January 16, 2019 – DJI has concluded its investigation into the issue concerning some TB50 and TB55 batteries reporting incorrect power levels in late 2018. The current firmware (v01.02.0301), which adds a redundancy algorithm to the battery management system, has successfully addressed the small number of early Return-To-Home (RTH) or Automatic Landing (AL) cases triggered by initial conservative measures DJI implemented during its investigation.
After extensive testing and close performance monitoring, DJI has determined that the current firmware, issued in December, eliminates the need for another firmware update this month. DJI customers who updated their TB55 battery firmware after December can continue using their batteries with no additional precautions. DJI testing also confirmed that these mitigations provide additional protection for drones operating with old batteries and in low temperatures.
DJI remains committed to providing powerful and reliable drone solutions for its users around the world and will continue to explore and implement new measures that further improve product performance through future firmware updates.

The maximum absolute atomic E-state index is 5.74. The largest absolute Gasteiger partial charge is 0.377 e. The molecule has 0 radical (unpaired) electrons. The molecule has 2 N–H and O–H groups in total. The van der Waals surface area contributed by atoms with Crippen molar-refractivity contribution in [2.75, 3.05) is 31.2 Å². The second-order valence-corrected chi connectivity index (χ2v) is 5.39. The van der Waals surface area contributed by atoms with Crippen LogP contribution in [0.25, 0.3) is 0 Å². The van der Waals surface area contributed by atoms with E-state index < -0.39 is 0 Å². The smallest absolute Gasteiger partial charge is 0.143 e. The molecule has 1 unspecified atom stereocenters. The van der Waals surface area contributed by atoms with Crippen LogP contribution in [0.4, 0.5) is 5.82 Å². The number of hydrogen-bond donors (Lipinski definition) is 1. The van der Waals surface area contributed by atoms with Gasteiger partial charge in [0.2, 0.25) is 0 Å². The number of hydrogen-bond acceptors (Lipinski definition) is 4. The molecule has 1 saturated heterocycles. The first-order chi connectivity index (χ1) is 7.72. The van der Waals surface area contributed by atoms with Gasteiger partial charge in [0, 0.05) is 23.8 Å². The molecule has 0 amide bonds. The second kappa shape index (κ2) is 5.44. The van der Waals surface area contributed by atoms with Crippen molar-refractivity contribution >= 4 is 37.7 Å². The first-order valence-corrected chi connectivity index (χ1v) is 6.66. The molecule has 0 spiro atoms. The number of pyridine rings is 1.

Pilots who are using drones of both the DJI M200 series and the DJI Inspire 2 with TB50 batteries may continue to receive an “inconsistent firmware” notification when using batteries updated with different firmware versions. This may lock the drone. DJI advises that pilots use batteries upgraded with the same firmware as this solves the compatibility issue in addition to improving overall user experience.
As with all lithium batteries, several factors affect the usability of your batteries, including age and number of total power cycles, external variables such as weather conditions, as well as factors in your control such as storage and handling methods. Please read our Intelligent Flight Battery Safety Guidelines and follow our updated user guidelines to help minimize potential disruption to your operations if you are flying a drone on older batteries and/or are conducting operations in extremely low temperatures.